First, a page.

Financial Update (April-June 1996)

Payments System Safety Evolved
From National Banking Era Lessons

Traditional adage: History repeats itself.

The economic twist: The point is to prevent history from repeating itself, at least in terms of the banking crises that marred the National Banking Era.

In an article in the September/October 1995 edition of Economic Review, William Roberds, a research officer with the Federal Reserve Bank of Atlanta, examines an earlier period of U.S. history to shed light on the Fed's role in providing liquidity for the payments system. The Fed's safety net for the payments system is provided in three forms: the provision of reserves through open market operations, the issuance of loans through the discount window, and the provision of "daylight" credit over Fedwire, the Fed's electronic system for large fund transfers.

In outlining the reasons that lessons from the National Banking Era (1864-1914) are relevant today, Roberds notes that the period was a time of tremendous growth and innovation in financial markets and institutions, as is also the case today.

Because no central bank existed during the National Banking Era, banks relied on private clearinghouses to provide liquidity in times of high demand. During a banking panic, the clearinghouses usually issued loan certificates to provide liquidity for the banking system, although these certificates were not legally sanctioned until the Aldrich-Vreeland Act passed in 1908.

In reviewing individually the panics of 1873, 1884, 1890, 1893, 1907, and 1914, Roberds notes that issuing loan certificates was not always successful in diffusing a panic. Timing was important—if the certificates were not issued soon enough, distrust spread among depositors and the panic took hold. But timing wasn't everything. Structural weaknesses in the banking industry could undermine the timely issue of loan certificates. For example, in the 1893 crisis, the banks' inability to diversify geographically meant loan certificates could serve only as local currency. Rural banks, which widely experienced runs, did not have access to loan certificates.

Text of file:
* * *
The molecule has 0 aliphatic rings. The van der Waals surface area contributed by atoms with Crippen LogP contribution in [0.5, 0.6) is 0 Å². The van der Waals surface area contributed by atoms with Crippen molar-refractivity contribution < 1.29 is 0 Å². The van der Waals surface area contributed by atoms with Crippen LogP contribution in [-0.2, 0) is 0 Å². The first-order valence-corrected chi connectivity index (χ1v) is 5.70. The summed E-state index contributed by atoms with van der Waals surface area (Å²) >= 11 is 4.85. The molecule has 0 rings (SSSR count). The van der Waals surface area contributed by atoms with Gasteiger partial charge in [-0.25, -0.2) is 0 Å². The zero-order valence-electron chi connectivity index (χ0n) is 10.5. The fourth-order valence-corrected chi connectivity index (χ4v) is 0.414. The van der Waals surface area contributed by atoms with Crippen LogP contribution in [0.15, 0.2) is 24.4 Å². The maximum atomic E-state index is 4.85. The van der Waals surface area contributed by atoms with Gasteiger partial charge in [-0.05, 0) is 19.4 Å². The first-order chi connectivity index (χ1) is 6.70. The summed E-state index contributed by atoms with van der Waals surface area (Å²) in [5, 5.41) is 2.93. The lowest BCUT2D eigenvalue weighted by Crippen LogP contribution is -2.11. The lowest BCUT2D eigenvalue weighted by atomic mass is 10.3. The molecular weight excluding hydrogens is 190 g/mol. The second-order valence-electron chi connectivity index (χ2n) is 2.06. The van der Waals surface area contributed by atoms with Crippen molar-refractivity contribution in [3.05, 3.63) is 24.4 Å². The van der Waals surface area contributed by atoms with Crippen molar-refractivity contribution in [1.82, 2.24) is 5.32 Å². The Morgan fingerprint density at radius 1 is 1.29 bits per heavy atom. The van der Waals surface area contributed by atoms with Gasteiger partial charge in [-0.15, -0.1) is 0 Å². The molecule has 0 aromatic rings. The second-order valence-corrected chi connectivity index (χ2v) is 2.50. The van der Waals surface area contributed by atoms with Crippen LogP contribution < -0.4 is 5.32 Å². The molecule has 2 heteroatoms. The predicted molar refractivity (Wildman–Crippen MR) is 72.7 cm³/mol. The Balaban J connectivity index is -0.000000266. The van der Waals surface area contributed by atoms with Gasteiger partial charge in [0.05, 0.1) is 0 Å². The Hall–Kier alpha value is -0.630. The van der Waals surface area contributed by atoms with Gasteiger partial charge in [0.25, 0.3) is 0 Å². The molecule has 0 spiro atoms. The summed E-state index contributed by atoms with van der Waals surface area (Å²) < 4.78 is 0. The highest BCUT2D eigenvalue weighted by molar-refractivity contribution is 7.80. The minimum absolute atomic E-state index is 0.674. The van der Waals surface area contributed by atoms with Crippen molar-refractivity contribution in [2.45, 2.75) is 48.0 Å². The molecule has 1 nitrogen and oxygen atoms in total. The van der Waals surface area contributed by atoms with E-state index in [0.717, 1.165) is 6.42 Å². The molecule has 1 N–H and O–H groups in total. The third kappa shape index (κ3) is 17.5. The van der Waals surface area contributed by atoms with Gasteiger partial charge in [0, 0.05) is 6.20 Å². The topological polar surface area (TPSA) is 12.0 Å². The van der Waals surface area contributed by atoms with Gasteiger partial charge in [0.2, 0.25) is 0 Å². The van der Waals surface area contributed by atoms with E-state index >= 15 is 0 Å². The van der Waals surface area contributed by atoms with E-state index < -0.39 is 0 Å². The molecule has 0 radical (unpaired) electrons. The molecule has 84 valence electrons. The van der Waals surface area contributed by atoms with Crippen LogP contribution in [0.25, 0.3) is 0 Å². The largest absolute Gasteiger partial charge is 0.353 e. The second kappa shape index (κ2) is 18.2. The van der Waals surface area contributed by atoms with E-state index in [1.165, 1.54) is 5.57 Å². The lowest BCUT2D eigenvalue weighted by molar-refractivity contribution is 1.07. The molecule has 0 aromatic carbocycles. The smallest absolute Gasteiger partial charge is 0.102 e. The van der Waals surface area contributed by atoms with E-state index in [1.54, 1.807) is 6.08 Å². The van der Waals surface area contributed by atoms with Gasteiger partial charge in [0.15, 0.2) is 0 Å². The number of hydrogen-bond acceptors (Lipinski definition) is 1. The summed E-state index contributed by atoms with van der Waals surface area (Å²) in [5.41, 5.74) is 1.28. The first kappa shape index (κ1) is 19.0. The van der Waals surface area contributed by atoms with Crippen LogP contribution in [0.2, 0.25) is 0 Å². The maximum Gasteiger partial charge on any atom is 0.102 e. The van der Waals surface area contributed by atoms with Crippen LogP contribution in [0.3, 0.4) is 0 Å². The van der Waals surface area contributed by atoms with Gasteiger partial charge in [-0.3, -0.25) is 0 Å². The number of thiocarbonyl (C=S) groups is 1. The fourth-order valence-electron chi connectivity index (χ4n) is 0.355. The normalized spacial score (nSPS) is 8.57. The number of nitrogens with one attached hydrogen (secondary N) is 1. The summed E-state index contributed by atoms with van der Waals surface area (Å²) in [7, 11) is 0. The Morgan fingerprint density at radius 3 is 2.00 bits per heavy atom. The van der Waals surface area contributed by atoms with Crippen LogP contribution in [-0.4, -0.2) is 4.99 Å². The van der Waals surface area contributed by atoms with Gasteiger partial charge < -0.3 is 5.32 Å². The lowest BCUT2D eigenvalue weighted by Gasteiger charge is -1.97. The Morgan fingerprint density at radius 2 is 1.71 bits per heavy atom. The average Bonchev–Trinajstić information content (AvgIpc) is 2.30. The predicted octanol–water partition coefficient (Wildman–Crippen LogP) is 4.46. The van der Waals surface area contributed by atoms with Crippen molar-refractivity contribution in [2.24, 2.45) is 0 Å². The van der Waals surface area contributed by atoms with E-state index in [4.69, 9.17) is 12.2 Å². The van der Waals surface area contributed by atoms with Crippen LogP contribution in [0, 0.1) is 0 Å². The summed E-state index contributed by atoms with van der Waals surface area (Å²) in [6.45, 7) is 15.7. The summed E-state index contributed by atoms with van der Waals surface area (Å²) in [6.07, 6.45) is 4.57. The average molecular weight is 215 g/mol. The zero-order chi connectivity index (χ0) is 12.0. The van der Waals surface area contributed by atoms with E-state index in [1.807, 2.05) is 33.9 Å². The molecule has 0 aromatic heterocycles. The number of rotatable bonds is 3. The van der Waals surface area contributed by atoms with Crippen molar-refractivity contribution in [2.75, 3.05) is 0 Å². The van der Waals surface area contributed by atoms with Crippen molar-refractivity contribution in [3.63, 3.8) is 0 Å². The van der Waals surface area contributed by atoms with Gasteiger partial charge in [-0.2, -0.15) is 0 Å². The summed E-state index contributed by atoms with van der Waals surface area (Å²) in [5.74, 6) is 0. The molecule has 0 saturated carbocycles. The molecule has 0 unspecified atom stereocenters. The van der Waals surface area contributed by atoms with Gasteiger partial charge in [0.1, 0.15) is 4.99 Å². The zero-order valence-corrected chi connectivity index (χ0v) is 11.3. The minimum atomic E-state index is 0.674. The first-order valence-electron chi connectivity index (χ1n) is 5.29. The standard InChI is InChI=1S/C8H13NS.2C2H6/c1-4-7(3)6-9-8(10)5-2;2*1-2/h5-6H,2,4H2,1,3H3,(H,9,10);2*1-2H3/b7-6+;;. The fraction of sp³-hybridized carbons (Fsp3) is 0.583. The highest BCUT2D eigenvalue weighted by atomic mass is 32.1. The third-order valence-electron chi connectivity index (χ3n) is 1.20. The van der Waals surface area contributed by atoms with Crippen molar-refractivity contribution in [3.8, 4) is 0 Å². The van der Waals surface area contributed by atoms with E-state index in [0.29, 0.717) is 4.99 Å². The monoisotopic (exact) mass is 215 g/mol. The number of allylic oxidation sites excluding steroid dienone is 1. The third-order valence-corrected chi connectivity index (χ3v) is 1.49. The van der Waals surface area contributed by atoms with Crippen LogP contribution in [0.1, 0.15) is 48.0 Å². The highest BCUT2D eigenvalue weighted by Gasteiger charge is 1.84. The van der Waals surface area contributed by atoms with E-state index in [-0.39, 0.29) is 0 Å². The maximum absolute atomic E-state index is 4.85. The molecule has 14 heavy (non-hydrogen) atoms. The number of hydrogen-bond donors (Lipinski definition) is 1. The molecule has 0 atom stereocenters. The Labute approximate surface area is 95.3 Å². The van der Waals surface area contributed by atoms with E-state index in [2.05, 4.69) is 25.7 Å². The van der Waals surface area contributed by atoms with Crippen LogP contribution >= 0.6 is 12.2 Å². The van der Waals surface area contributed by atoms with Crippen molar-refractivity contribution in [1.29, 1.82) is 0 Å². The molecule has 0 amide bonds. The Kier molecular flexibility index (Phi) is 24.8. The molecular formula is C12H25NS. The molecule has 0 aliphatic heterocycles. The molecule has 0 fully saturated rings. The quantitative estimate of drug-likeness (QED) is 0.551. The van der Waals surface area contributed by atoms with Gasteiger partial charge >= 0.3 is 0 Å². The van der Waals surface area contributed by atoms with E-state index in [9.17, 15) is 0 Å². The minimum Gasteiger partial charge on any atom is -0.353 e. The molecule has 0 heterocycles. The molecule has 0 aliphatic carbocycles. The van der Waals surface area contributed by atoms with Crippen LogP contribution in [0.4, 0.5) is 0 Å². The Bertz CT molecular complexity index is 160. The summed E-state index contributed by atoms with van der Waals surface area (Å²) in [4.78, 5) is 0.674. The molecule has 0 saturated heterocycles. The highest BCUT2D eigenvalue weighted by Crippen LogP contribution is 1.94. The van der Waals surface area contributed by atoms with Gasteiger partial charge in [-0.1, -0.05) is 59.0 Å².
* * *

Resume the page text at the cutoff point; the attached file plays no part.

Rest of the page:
Today, the banking industry is much more diversified, and depositors are insulated from disruptions by the Fed's safety net. Scholars almost universally agree that Fed policies, in concert with policies of the Federal Deposit Insurance Corporation and the Federal Savings and Loan Insurance Corporation, have succeeded in averting major banking crises since the 1930s.

At the same time, however, structural changes in the banking industry have led banks to take more risks. The passage of the Federal Deposit Insurance Corporation Improvement Act and the Basle Accord seek to limit this risk-taking behavior. FDICIA and Basle are justified because they improve economic efficiency and lessen the likelihood of taxpayer bailouts, Roberds says.

The liquidity crises of the National Banking Era and the shortcomings of the solutions, in Roberds' analysis, offer valuable insight into and justification for the safety net that the Fed provides for the payments system.

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